Cross-field Theory of Single phase Induction Motor

     It is interesting to know how a single-phase induction motor can able to rotate when an initial rotation or starting torque is given to it. This can understand with the help of cross-field theory and double-revolving field theory.

Motor at Standstill :

     Consider standstill conditions with the stator winding connected to a single-phase AC supply. The stator current establishes a field acts along the horizontal axis is shown in the below figure. The stator field is alternating in polarity and varying sinusoidally with time. The alternating field will induce an emf in the rotor winding by transformer action. This emf will cause a current to flow in the rotor winding.

Cross-field Theory of Single phase Induction Motor

     The directions of currents in the rotor conductors are also shown. The rotor currents establish poles on the rotor surface and these are in direct line ( along the horizontal axis ) with the stator poles. The axis of the stator and rotor fields are aligned. The forces on the rotor conductors in top the half are in a downward direction, whereas the forces on the rotor conductors in the bottom half are in the upward direction. The two sets of forces will cancel and the rotor will experience no torque.

Motor at Running :

     When, however, the rotor is made to rotate say in the clockwise direction by some external means, the rotor conductors cut across the stator field, causing an emf to be generated in them. The direction of the emf is determined by fleming's right-hand rule, will be outward in one side of the vertical axis and inward on the other side of the vertical axis as indicated by the dots and crosses as shown in below figure. The generated rotor emf vary in phase with the stator current and flux. The rotor current due to these emf lags by nearly 90° owing to low 'R' and high 'X' of the rotor winding.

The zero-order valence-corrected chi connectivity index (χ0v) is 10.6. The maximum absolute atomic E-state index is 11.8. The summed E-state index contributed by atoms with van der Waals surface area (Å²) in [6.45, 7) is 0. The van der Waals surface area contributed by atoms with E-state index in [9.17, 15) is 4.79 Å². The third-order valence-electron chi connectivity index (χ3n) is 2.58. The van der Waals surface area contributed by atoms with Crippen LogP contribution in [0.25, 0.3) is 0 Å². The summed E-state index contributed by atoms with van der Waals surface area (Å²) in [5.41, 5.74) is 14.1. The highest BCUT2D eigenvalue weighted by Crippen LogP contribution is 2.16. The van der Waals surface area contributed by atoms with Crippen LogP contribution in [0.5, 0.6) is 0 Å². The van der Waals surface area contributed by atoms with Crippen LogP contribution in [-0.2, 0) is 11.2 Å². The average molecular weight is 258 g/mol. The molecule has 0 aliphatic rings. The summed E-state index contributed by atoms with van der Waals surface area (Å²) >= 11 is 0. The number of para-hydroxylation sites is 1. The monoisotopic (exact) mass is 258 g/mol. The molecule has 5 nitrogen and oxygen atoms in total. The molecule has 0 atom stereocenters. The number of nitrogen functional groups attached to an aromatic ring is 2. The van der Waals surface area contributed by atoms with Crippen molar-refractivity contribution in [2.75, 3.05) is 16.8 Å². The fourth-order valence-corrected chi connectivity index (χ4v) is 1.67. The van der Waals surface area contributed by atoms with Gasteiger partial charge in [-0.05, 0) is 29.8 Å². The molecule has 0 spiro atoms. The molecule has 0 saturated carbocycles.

Cross-field Theory of Single phase Induction Motor

     The field produced by the rotor currents is at right angles to the field by the stator currents hence it is known as cross field. Thus the stator field Qs, and rotor field Qr are in space and time quadrature. These two fields will produce a resultant revolving field which will rotate in the direction in which the rotor was given an initial rotation. Hence torque is exerted on the rotor and the motor continues to rotate.

From the above discussion, it may be concluded that :

  1. At stand still there can be no cross field only the pulsating stator field and therefore the inherent starting torque of a single-phase induction motor is zero.
  2. If, however, the rotor is made to run by some external means, then it will continue to develop torque in the direction of rotation.

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